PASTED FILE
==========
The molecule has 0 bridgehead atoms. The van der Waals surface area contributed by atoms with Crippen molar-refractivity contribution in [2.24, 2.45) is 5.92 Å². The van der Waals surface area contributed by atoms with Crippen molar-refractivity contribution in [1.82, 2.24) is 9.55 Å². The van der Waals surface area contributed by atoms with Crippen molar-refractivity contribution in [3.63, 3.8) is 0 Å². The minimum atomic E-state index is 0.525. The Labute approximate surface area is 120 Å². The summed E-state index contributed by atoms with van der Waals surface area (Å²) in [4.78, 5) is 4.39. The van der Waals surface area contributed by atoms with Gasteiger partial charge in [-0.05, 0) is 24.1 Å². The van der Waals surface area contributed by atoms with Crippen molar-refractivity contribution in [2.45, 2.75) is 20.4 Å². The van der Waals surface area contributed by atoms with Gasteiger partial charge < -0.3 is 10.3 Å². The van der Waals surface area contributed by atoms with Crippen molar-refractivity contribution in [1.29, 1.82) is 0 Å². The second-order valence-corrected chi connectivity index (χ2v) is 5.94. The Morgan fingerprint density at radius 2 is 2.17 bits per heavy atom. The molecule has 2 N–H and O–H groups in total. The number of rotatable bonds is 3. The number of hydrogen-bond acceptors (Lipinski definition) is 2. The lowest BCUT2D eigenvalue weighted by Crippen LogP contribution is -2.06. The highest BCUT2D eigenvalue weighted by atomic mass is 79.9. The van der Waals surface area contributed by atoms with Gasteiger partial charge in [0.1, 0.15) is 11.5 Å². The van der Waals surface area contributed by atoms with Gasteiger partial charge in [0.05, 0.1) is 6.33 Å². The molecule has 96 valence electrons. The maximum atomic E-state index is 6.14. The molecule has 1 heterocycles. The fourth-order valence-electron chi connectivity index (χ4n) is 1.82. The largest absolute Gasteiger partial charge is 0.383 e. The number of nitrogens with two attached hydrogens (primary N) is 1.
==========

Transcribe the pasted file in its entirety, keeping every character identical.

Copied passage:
The molecule has 0 bridgehead atoms. The van der Waals surface area contributed by atoms with Crippen molar-refractivity contribution in [2.24, 2.45) is 5.92 Å². The van der Waals surface area contributed by atoms with Crippen molar-refractivity contribution in [1.82, 2.24) is 9.55 Å². The van der Waals surface area contributed by atoms with Crippen molar-refractivity contribution in [3.63, 3.8) is 0 Å². The minimum atomic E-state index is 0.525. The Labute approximate surface area is 120 Å². The summed E-state index contributed by atoms with van der Waals surface area (Å²) in [4.78, 5) is 4.39. The van der Waals surface area contributed by atoms with Gasteiger partial charge in [-0.05, 0) is 24.1 Å². The van der Waals surface area contributed by atoms with Crippen molar-refractivity contribution in [2.45, 2.75) is 20.4 Å². The van der Waals surface area contributed by atoms with Gasteiger partial charge < -0.3 is 10.3 Å². The van der Waals surface area contributed by atoms with Crippen molar-refractivity contribution in [1.29, 1.82) is 0 Å². The second-order valence-corrected chi connectivity index (χ2v) is 5.94. The Morgan fingerprint density at radius 2 is 2.17 bits per heavy atom. The molecule has 2 N–H and O–H groups in total. The number of rotatable bonds is 3. The number of hydrogen-bond acceptors (Lipinski definition) is 2. The lowest BCUT2D eigenvalue weighted by Crippen LogP contribution is -2.06. The highest BCUT2D eigenvalue weighted by atomic mass is 79.9. The van der Waals surface area contributed by atoms with Gasteiger partial charge in [0.1, 0.15) is 11.5 Å². The van der Waals surface area contributed by atoms with Gasteiger partial charge in [0.05, 0.1) is 6.33 Å². The molecule has 96 valence electrons. The maximum atomic E-state index is 6.14. The molecule has 1 heterocycles. The fourth-order valence-electron chi connectivity index (χ4n) is 1.82. The largest absolute Gasteiger partial charge is 0.383 e. The number of nitrogens with two attached hydrogens (primary N) is 1.